Windows 10 represents a major upgrade for Microsoft as well as for the millions of people who use the operating system every day. This new version makes a step back by bringing many of the familiarity of Windows 7 combined with the innovations included in Windows 8. You also get some new features and improvements, and it also prepares the operating system for the future.
Perhaps one of the biggest strengths of Windows is the ability to customize virtually anything; users can customize their experience with the available options in the operating system and even through tweaks in the registry and policies.
The ability to customize the experience allows you to make Windows 10 more personal and it can even help you to be more productive. As such, today we'll go through some customizations everyone should know to enhance your Windows 10 user experience.
Getting the Start menu just the way you like it
The Start menu in Windows 10 is very similar to what you been using in Windows 7. However, it also combines parts of the Start screen from Windows 8.1, and it's one of the first features you want to customize.
There are number of ways you can use the Start menu:
You can use the small default version of the menu, which is the menu most people will comfortable using. In this experience, you'll have a menu with Live Tiles on the right with a left side with access to all your apps, and a list of your most used and recently installed apps.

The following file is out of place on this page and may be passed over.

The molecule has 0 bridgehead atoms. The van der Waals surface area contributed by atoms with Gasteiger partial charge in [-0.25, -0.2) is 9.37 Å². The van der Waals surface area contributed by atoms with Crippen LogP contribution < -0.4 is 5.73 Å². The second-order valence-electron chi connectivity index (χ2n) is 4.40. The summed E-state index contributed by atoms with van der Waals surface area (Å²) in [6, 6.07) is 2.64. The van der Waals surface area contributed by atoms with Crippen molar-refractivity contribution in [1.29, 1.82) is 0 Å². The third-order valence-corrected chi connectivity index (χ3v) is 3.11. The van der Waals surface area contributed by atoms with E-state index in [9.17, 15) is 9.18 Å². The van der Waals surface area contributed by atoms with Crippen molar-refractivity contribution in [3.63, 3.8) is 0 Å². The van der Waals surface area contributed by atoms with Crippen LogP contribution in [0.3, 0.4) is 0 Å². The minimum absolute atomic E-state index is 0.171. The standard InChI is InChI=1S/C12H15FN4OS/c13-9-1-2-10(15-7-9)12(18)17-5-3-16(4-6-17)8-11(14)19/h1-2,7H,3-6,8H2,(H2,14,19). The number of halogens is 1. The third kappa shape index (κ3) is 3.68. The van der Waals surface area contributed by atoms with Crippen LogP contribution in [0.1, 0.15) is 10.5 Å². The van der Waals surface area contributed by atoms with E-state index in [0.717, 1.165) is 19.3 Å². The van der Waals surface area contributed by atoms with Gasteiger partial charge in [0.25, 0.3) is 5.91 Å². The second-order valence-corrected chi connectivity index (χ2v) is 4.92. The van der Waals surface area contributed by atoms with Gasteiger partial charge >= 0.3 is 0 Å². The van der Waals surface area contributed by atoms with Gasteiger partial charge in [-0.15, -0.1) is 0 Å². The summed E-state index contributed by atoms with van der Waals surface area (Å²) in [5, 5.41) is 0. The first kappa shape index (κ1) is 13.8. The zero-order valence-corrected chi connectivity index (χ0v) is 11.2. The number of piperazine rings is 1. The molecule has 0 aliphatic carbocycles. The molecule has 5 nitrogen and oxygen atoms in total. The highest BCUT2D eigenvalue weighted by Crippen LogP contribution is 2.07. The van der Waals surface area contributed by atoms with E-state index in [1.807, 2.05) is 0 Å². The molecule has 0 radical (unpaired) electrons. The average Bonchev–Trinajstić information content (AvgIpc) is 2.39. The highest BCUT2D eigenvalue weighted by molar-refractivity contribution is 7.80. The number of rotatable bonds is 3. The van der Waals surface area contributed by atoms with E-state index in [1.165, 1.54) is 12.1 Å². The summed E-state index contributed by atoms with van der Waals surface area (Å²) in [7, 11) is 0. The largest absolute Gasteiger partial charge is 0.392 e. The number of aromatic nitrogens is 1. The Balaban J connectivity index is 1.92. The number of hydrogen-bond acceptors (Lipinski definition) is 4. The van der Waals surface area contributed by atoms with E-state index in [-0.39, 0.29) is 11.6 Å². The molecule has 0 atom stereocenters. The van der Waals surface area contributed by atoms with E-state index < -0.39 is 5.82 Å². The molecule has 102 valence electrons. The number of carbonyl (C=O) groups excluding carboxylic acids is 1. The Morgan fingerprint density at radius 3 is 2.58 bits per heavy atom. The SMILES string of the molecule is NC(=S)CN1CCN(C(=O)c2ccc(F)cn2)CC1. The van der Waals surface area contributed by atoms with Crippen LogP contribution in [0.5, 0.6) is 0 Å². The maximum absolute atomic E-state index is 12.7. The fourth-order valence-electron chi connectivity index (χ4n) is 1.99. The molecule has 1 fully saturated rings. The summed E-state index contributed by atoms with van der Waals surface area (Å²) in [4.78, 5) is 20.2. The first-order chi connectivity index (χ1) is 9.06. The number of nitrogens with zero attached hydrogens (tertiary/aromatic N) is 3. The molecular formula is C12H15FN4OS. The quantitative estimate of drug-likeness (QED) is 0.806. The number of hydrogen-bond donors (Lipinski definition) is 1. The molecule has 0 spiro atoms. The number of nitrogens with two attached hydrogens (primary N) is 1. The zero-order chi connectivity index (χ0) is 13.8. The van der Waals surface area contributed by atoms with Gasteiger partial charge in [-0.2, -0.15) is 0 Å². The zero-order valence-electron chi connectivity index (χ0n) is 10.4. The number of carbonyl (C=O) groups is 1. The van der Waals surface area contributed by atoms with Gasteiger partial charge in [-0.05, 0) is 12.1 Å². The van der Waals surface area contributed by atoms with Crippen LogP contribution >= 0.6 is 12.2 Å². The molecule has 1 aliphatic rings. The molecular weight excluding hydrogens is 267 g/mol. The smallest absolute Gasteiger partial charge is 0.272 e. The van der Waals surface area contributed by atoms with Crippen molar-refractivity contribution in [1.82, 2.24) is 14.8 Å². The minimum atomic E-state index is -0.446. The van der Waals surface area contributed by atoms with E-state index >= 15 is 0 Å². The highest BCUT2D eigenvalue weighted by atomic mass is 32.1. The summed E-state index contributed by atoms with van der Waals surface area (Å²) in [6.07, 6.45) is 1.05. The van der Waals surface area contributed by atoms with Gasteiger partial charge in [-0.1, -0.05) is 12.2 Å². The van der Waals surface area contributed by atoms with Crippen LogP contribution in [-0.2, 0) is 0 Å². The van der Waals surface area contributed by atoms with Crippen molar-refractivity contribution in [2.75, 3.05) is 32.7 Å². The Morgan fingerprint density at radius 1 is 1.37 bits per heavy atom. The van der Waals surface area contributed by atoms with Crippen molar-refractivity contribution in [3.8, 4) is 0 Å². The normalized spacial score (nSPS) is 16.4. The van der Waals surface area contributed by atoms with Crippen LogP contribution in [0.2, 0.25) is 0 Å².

You can also re-size the Start menu horizontally and vertically, but how far the menu can be re-sized will depend on the screen resolution. For example, on 1366 x 768 screen resolution you'll only get up to 3 columns. While in a Surface Pro 3, you'll be able to grow horizontally up to 4 columns, and up to 5 columns on a 4K display. Re-sizing the Start menu is easy, simply drag the edges to the right or toward the top.
You can also have a Start menu without Live Tiles, which will be the closest to having a Windows 7 Start menu experience.